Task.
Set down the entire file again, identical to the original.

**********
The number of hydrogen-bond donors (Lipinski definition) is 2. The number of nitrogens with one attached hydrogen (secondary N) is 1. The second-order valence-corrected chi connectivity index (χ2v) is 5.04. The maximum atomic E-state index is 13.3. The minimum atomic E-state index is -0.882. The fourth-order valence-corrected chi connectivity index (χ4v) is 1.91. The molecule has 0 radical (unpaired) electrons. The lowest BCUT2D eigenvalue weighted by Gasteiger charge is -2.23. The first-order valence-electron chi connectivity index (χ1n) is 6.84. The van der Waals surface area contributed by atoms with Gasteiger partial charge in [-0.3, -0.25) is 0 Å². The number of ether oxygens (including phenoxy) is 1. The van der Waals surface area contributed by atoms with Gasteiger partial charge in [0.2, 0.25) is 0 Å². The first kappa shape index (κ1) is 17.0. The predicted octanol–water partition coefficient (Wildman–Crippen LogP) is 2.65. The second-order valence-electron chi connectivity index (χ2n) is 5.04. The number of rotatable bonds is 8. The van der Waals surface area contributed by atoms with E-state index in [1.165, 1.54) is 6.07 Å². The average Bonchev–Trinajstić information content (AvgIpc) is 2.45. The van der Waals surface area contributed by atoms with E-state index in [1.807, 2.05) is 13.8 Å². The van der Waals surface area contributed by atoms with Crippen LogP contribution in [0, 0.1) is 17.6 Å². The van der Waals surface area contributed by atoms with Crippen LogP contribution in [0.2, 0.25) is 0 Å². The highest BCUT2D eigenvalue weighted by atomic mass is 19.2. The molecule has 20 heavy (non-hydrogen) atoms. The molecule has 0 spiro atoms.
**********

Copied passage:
The number of hydrogen-bond donors (Lipinski definition) is 2. The number of nitrogens with one attached hydrogen (secondary N) is 1. The second-order valence-corrected chi connectivity index (χ2v) is 5.04. The maximum atomic E-state index is 13.3. The minimum atomic E-state index is -0.882. The fourth-order valence-corrected chi connectivity index (χ4v) is 1.91. The molecule has 0 radical (unpaired) electrons. The lowest BCUT2D eigenvalue weighted by Gasteiger charge is -2.23. The first-order valence-electron chi connectivity index (χ1n) is 6.84. The van der Waals surface area contributed by atoms with Gasteiger partial charge in [-0.3, -0.25) is 0 Å². The number of ether oxygens (including phenoxy) is 1. The van der Waals surface area contributed by atoms with Gasteiger partial charge in [0.2, 0.25) is 0 Å². The first kappa shape index (κ1) is 17.0. The predicted octanol–water partition coefficient (Wildman–Crippen LogP) is 2.65. The second-order valence-electron chi connectivity index (χ2n) is 5.04. The number of rotatable bonds is 8. The van der Waals surface area contributed by atoms with E-state index in [1.165, 1.54) is 6.07 Å². The average Bonchev–Trinajstić information content (AvgIpc) is 2.45. The van der Waals surface area contributed by atoms with E-state index in [1.807, 2.05) is 13.8 Å². The van der Waals surface area contributed by atoms with Crippen LogP contribution in [0, 0.1) is 17.6 Å². The van der Waals surface area contributed by atoms with Crippen LogP contribution in [0.2, 0.25) is 0 Å². The highest BCUT2D eigenvalue weighted by atomic mass is 19.2. The molecule has 20 heavy (non-hydrogen) atoms. The molecule has 0 spiro atoms.